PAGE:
Most people consider January 1st the New Year, but teachers think in academic years. The first day of school is our first day of the year. The two month summer is a sort of reprieve from time itself. As we head into another year, we get ready for it in expat fashion. Two fifty pound bags per family member, car seats, baby backpack carriers, and lists of all kinds all over the place. Lists of American items not to forget, lists of teaching beginning-of-year ideas, lists of logistics.
In preparation and throughout the year, I think about what the family needs for the following year, ordering enough on Amazon to warrant buying some of their stock shares. As a result, as soon as I get “home” I start packing. First order of business, books. It is hard to get good English books abroad, so I order them as I learn of books that I need. I end up with a surplus no doubt, but the book lover in me anticipates coming home to a giant stack of beautiful books. Next and with slightly less excitement, I pack over-the-counter medicines and vitamins, seasonal clothes, makeups, lotions, health foods, three pairs of running shoes, birthday and Christmas gifts. All of this adds up pretty quickly in weight. I have been nearly packed for our departure since we arrived.
This will be our 11th year teaching overseas, 12th year teaching. No matter the year, I still sit on a mixture of nervous and excited. It is a similar feeling I have before a race. It is because I care so much about the outcome.
Living overseas has taught me to be more flexible and open-minded. One must roll with the punches, choose your stresses, and be open to learning from another culture. I have intentionally and unintentionally adopted parts of every country I have lived in and even some from places I have visited. There is this sort of internal filter that keeps the things I respect about my culture and replace other parts with philosophy’s from another. I changed a lot after Thailand. There was plenty to learn in the land of smiles–mi pen lai, ka (no problem, a favorite and deeply ingrained saying in Thailand). I see this happening rather seamlessly with my children, too. Personally, it has made me a better teacher, parent, person. I don’t have plans of stopping working in foreign lands any time soon. I am looking forward to another year stretching myself outside of my comfort zone.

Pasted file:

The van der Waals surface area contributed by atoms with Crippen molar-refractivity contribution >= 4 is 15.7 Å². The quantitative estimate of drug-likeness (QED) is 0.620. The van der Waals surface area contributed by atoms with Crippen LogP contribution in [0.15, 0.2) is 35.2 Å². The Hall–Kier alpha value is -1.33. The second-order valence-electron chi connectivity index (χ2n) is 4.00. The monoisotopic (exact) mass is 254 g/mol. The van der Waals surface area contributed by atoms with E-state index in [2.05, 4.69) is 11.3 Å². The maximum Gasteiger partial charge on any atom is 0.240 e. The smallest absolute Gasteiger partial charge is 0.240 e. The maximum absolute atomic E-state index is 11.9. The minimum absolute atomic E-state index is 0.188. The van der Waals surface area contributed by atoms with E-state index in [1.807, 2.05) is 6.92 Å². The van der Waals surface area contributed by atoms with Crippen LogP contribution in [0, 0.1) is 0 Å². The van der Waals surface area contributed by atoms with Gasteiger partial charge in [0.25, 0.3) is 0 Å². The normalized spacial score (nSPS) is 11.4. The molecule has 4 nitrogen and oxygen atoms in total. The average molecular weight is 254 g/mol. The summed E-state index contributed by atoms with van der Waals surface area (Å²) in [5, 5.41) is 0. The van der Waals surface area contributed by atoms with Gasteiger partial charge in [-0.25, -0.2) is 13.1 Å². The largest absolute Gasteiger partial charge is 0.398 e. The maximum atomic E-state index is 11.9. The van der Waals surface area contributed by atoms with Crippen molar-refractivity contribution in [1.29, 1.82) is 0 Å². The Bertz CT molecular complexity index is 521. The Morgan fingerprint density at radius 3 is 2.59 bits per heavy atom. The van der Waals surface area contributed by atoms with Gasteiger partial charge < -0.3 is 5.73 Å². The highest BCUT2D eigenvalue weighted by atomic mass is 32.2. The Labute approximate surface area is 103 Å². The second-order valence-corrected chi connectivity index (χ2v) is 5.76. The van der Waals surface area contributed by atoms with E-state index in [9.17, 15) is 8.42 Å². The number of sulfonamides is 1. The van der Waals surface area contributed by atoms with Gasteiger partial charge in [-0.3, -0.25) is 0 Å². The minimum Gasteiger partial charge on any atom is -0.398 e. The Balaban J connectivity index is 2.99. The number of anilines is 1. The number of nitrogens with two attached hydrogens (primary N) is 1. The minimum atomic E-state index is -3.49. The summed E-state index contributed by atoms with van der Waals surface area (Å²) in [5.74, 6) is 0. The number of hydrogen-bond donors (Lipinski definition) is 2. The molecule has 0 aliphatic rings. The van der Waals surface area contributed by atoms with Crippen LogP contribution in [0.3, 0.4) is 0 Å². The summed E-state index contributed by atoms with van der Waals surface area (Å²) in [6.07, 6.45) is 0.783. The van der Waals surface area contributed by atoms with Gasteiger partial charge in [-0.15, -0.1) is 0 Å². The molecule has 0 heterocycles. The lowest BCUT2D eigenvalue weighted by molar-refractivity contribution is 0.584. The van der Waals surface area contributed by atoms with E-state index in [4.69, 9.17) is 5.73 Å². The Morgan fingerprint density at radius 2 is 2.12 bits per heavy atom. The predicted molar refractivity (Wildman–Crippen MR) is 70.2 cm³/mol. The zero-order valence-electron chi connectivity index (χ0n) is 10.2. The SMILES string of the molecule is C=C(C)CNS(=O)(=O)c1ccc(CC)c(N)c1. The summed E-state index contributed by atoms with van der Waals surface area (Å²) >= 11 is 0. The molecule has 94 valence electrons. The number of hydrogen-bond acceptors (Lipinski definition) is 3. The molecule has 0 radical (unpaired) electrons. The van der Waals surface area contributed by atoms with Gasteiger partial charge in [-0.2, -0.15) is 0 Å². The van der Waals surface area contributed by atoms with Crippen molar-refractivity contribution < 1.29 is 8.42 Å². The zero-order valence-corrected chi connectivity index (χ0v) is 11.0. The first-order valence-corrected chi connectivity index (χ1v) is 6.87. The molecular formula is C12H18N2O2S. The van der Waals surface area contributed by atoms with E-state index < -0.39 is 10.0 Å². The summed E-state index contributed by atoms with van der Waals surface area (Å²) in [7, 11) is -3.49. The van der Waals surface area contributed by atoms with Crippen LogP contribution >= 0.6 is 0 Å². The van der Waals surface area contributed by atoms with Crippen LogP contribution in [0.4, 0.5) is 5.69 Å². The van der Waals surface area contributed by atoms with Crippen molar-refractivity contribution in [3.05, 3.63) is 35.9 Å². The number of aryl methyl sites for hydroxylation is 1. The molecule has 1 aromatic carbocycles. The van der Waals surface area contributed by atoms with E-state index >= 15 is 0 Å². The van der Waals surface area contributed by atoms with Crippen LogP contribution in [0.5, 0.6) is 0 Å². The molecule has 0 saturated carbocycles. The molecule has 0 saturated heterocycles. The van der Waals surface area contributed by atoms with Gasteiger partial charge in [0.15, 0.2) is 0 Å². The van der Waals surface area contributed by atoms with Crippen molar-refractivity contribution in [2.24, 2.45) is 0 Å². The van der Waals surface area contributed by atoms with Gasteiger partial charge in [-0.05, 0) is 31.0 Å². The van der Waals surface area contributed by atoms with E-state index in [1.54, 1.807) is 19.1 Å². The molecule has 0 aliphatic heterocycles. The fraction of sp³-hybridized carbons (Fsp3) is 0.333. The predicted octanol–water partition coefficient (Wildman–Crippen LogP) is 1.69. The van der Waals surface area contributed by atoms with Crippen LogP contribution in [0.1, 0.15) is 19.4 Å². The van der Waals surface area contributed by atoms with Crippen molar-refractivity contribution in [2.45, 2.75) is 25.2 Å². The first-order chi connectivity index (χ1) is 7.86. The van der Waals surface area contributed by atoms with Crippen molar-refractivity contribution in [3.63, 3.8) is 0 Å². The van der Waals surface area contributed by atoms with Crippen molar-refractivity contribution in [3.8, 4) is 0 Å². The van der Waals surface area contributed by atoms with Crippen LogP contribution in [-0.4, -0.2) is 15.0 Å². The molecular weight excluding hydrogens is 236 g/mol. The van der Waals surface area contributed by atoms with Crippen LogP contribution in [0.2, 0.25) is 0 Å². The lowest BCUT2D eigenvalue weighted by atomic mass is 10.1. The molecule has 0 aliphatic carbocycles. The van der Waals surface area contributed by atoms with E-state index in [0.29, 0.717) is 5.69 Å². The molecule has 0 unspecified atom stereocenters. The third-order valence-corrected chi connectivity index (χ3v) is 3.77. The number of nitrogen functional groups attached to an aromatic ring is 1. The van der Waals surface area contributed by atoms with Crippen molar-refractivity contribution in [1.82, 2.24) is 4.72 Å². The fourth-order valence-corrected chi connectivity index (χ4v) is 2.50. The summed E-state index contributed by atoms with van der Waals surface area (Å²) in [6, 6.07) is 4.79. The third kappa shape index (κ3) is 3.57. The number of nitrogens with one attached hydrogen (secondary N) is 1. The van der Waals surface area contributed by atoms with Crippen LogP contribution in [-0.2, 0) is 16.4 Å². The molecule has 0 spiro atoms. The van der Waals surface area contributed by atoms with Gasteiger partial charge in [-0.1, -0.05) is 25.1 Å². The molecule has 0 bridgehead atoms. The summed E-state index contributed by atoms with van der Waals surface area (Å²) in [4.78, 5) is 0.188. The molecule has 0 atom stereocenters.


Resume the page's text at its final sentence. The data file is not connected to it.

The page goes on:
Before children, my husband and I lived in New Zealand and Kazakhstan. We moved to Thailand and there started our family. Last year, when we moved to Bosnian and Herzegovina, it was the first time we had moved as a family. New job, new country, new caregiver for my daughter, new teachers for my son, new house. As you would imagine, it was stressful. I am looking forward to having some familiarity going back to Sarajevo this year. However, we do this for newness and there is still plenty that will feel novel and exciting to the human experience. I have my list of places to explore in Bosnia and Herzegovina. Those lists. They are everywhere.
So, we are on our final goodbyes. We used to do them as one big hurrah, but now we like to make it more personal, saying goodbye one by one. We have said goodbye to some good friends that have a son the same age as ours. We have said good by to my in-laws. We have said goodbye to my aunt, uncle, cousins. We have seen fellow international teachers that do the same thing we do, most likely seeing them abroad this coming year, so it is a quasi-goodbye. We are getting ready to go camping this weekend with my dad, his wife, and my sister and her family. That will be goodbye until next year. I can feel it, the wheels will be picking up soon for another year abroad.